The Tea Party is relentlessly hostile – but responsible for these murders in Arizona?

Barack Obama always set out to restore tolerance and a return to civility.

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It's all about words – words to divide a nation, or words with the power to unite a people fractured by recrimination and grief.

As President Obama addressed the memorial service in Tucson for those gunned down in Saturday's attack, the burden on his shoulders was a heavy one. For this was not just a speech to honour the victims: Obama had to find a way of restoring a degree of tolerance, and of restraint.

Restraint has been pretty thin on the ground in these last days of finger-pointing blame. Small wonder, perhaps, as six people lie dead and a congresswoman fights for her life in intensive care, that there's a need to hold someone other than a lone gunman to account.

America has long been a divided country – even when Obama was swept to power in 2008, the fervour of his own supporters served mainly to entrench the equally fervent views of his Republican opponents. Two years on, the rise of the Tea Party has pushed the boundaries of political rhetoric to the fringes – and, some would say, well beyond. It's come to the point where using gun metaphors seems almost a routine part of the debate. A short step, for some, from cross hairs on a map of Arizona to the tragedy in Tucson, guilt by association for a random act of violence.

Or perhaps that's just what political activists want to think. Look at the latest poll, by CBS, and it suggests some 57 per cent of those surveyed don't believe there's any link between the strident tone of political debate and the attack. Look a bit closer at the poll, though, and it, too, reflects the partisan divide: although the vast majority of Republicans reject the connection, Democrats are almost evenly split.

Of course, comments like "Don't retreat, instead RELOAD" seem pretty incendiary on the face of it, and even more sinister have been the placards and banners spotted at various rallies depicting Obama with a noose or dressed as Hitler. It's relentlessly hostile, and no kind of behaviour for a civilised country. But responsible for a mass murder?

Jon Stewart, in a rather sober note on The Daily Show, insisted that vitriolic rhetoric was not to blame: finger-pointing, he said, was "as predictable as it is dispiriting". And writing in Slate, John Dickerson said the catastrophe had become irresistible: "See, conservative talk is dangerous. Or: see, liberals will immediately turn any tragedy into a political weapon."

It's the rush to judgement, Dickerson says, that is a product of our insta-opinion age: "Better to be wrong, loud and fast than slow and considered."

Sarah Palin's own response last night, in a video on her Facebook page – was to condemn the attack but also to accuse her accusers. "Journalists and pundits should not manufacture a blood libel that serves only to incite the very hatred and violence they purport to condemn," she said. "That is reprehensible."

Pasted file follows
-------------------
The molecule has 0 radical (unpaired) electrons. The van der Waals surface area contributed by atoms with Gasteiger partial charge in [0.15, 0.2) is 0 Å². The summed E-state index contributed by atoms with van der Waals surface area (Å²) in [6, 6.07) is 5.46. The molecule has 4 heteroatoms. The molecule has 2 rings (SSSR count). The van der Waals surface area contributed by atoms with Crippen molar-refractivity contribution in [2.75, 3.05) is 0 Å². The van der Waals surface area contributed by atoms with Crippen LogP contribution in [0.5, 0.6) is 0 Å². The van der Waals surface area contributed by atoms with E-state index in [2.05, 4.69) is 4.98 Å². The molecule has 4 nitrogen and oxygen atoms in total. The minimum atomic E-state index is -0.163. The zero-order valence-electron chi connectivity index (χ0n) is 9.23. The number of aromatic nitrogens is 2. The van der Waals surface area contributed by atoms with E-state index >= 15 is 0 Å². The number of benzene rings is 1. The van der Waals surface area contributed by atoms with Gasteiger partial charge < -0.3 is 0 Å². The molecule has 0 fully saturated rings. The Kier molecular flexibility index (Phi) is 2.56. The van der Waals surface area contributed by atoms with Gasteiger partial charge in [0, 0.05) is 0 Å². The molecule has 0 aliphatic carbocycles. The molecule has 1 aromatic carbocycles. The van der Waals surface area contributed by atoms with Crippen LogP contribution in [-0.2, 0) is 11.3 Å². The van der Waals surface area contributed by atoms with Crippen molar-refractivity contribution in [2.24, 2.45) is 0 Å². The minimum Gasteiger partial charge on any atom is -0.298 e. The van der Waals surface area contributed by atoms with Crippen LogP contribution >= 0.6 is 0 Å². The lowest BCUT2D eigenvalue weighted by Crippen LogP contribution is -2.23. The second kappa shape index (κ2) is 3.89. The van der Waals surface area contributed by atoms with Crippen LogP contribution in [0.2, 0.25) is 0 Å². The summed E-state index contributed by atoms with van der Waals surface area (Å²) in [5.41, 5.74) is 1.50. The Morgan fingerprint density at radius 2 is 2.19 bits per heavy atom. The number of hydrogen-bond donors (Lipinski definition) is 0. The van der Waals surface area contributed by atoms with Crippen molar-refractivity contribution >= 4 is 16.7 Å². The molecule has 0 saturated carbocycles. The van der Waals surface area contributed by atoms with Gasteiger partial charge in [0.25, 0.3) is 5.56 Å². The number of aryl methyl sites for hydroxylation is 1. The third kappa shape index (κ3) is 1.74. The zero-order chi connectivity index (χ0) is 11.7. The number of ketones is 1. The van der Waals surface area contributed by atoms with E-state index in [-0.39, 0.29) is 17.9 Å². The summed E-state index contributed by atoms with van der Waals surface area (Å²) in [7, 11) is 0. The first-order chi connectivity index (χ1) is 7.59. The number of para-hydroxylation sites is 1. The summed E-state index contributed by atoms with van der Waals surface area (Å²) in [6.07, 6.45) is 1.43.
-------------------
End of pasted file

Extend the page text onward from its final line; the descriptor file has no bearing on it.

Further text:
So Obama's task at the Tucson memorial service – of restoring a proper civility to the nation's discourse, of focusing on healing and "pulling together as a country" – was made doubly hard. Especially in Arizona, a state where he managed to win 45 per cent of the vote back in those heady, hopeful days of '08, but where he's seen his popularity slump ever since. It's a state that has pioneered a highly controversial immigration law, a state where one Republican congressman has described Obama as an "enemy of humanity" for his policy on abortion rights.

So, has he succeeded in capturing the moment, in rediscovering the light after the darkness that descended from above? Perhaps he found inspiration from Bill Clinton's equally challenging address after the 1995 Oklahoma City bombing, when he, too, attacked the "purveyors of hatred and division" who "leave the impression, by their very words, that violence is acceptable".

Speaking last year on the 15th anniversary of those attacks, Clinton looked back at the moment credited with turning around his political fortunes. "The words we use really do matter," he said. "There's this vast echo chamber, and they go across space, and they fall on the serious and the delirious alike."

Amid the myriad shrill voices that shout constantly into the ether, Barack Obama still has the ultimate megaphone. He always set out to restore tolerance and a return to civility. Last night came his clarion call. "Let us use this occasion to expand our moral imaginations, to listen to each other more carefully, to sharpen our instincts for empathy and to remind ourselves of all the ways our hopes and dreams are bound together."

An opportunity, then, not to score political points, but to seize the power of the presidency in order to transcend a national tragedy. And rarely has there been a more important time to achieve it.

Felicity Spector is senior producer for Channel 4 News.

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